Once upon a time, before the invention of Velcro, Scotland was shut in
the winter. Each year, when October came around, two trusted citizens of
the realm were dispatched to the border to put up big signs that read,
'Scotland Closed. No rieving today, thank you. Come back in the
spring. Bring an army.' But sometimes
the signs were not enough, and still the hoards came. Haddington has
been set on fire by the English on a few occasions over the centuries.
Nowadays we don't allow any plundering or fire-raising, and instead have
opened our borders to all and sundry. Or, at least, that is the theory.
In practise this age-old custom has clung on in some remote areas, and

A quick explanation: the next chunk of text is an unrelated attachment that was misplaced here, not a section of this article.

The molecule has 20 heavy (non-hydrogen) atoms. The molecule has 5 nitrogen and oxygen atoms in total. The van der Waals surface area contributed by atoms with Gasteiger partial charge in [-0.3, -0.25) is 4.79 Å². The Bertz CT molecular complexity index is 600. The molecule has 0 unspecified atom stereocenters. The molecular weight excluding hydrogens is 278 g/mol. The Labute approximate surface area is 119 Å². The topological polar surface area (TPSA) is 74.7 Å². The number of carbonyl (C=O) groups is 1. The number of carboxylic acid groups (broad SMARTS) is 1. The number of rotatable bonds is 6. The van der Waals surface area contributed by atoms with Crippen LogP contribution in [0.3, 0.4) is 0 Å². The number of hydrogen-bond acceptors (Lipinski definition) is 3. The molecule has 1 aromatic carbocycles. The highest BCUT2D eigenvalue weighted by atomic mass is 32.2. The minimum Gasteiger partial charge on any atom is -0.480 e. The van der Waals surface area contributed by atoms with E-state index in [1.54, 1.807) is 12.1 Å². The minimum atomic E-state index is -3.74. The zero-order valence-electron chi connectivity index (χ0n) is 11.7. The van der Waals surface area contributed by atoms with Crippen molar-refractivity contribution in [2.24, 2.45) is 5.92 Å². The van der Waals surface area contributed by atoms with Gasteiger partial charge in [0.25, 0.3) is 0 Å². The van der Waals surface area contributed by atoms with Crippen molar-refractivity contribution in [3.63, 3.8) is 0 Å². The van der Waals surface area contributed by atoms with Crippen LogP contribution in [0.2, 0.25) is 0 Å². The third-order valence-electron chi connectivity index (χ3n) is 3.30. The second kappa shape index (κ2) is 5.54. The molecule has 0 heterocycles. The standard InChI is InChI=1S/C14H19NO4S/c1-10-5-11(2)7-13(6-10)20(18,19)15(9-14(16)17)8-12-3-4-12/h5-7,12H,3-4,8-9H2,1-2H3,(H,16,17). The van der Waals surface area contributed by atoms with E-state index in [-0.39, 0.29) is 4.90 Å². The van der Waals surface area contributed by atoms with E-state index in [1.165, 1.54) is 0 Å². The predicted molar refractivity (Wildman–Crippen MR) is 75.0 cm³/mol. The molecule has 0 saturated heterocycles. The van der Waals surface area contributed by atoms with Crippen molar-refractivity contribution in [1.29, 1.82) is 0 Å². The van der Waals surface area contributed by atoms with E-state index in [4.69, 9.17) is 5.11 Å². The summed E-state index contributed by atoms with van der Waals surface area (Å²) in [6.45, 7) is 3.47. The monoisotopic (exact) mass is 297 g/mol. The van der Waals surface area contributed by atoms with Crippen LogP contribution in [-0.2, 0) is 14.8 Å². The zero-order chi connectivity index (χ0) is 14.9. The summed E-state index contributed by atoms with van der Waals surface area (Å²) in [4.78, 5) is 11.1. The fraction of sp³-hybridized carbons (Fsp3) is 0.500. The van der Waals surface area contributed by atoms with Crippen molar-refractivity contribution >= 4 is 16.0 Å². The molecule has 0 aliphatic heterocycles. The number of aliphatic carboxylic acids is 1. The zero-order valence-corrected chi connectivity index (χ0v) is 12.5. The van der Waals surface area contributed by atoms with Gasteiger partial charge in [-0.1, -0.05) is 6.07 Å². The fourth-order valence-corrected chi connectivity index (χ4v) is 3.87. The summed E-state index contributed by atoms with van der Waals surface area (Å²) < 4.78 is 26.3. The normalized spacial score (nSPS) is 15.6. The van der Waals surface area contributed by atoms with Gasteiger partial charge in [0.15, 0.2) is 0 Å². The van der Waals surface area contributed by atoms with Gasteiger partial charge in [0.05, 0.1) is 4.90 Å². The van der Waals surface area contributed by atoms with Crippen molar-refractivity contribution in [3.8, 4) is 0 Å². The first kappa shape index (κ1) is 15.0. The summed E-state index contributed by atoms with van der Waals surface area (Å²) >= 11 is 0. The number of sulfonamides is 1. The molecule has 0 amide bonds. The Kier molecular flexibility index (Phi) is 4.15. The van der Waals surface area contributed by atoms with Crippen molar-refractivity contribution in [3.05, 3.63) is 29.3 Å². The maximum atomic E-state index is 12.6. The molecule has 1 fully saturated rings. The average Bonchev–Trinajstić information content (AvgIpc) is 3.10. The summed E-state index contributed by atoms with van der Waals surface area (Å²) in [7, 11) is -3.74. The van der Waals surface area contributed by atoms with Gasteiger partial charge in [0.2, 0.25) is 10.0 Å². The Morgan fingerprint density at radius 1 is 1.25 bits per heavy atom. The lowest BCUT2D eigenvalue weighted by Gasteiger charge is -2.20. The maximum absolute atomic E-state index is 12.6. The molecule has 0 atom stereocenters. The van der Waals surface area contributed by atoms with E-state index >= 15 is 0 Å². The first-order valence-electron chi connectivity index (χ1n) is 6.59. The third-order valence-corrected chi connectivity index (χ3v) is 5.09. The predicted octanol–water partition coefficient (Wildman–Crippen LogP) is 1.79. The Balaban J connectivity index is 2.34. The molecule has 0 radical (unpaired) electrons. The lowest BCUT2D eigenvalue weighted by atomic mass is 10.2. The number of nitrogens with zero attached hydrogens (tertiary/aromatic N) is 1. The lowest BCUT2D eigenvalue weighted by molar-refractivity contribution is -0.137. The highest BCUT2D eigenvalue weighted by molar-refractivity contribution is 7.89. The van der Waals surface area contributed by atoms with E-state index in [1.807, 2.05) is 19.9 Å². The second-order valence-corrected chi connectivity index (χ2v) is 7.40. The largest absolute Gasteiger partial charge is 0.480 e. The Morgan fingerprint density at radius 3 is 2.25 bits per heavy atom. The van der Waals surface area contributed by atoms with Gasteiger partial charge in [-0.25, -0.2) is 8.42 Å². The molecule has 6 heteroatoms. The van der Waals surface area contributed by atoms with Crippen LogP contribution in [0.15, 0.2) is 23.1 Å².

even today you will find certain tourist attractions shut for the
Haddington's only tourist attraction, St Mary's Parish Church, comes
into this category. It is a picturesque fourteenth century structure
that sits by a river. You might, therefore, reckon there was little
point in visiting Haddington at this time of year. You would, of course,
be wrong. For in winter the low fiery sun casts long finger
shadows over the land,
and being a visitor comes into its
own. No more tourist free-for-all,
no more pensioners with
ice-cream, and nothing to do but soak
up the atmosphere in
and around what is really
charming little town.